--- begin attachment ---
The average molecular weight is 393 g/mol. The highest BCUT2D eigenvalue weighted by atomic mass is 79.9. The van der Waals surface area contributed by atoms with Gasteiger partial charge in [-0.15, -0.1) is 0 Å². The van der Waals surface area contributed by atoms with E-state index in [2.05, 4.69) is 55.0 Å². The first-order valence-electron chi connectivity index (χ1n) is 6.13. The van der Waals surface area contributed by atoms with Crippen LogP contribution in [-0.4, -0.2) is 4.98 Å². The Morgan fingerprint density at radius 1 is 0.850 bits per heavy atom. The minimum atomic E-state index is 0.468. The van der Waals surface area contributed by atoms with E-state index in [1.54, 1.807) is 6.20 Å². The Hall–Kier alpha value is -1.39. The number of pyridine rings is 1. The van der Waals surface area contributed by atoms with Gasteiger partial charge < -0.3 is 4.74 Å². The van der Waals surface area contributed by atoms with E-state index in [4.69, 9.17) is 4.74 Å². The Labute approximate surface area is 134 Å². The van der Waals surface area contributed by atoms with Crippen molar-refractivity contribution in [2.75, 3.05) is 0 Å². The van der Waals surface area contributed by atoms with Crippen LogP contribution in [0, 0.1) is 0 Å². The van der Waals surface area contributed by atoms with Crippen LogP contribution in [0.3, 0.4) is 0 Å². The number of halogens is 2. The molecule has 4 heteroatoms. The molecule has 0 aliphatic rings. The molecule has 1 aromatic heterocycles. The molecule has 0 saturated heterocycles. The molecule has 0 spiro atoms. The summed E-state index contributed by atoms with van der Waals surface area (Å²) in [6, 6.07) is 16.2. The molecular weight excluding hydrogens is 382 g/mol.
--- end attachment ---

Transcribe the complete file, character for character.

The average molecular weight is 393 g/mol. The highest BCUT2D eigenvalue weighted by atomic mass is 79.9. The van der Waals surface area contributed by atoms with Gasteiger partial charge in [-0.15, -0.1) is 0 Å². The van der Waals surface area contributed by atoms with E-state index in [2.05, 4.69) is 55.0 Å². The first-order valence-electron chi connectivity index (χ1n) is 6.13. The van der Waals surface area contributed by atoms with Crippen LogP contribution in [-0.4, -0.2) is 4.98 Å². The Morgan fingerprint density at radius 1 is 0.850 bits per heavy atom. The minimum atomic E-state index is 0.468. The van der Waals surface area contributed by atoms with E-state index in [1.54, 1.807) is 6.20 Å². The Hall–Kier alpha value is -1.39. The number of pyridine rings is 1. The van der Waals surface area contributed by atoms with Gasteiger partial charge < -0.3 is 4.74 Å². The van der Waals surface area contributed by atoms with E-state index in [4.69, 9.17) is 4.74 Å². The Labute approximate surface area is 134 Å². The van der Waals surface area contributed by atoms with Crippen molar-refractivity contribution in [2.75, 3.05) is 0 Å². The van der Waals surface area contributed by atoms with Crippen LogP contribution in [0, 0.1) is 0 Å². The van der Waals surface area contributed by atoms with Crippen LogP contribution in [0.3, 0.4) is 0 Å². The number of halogens is 2. The molecule has 4 heteroatoms. The molecule has 0 aliphatic rings. The molecule has 1 aromatic heterocycles. The molecule has 0 saturated heterocycles. The molecule has 0 spiro atoms. The summed E-state index contributed by atoms with van der Waals surface area (Å²) in [6, 6.07) is 16.2. The molecular weight excluding hydrogens is 382 g/mol.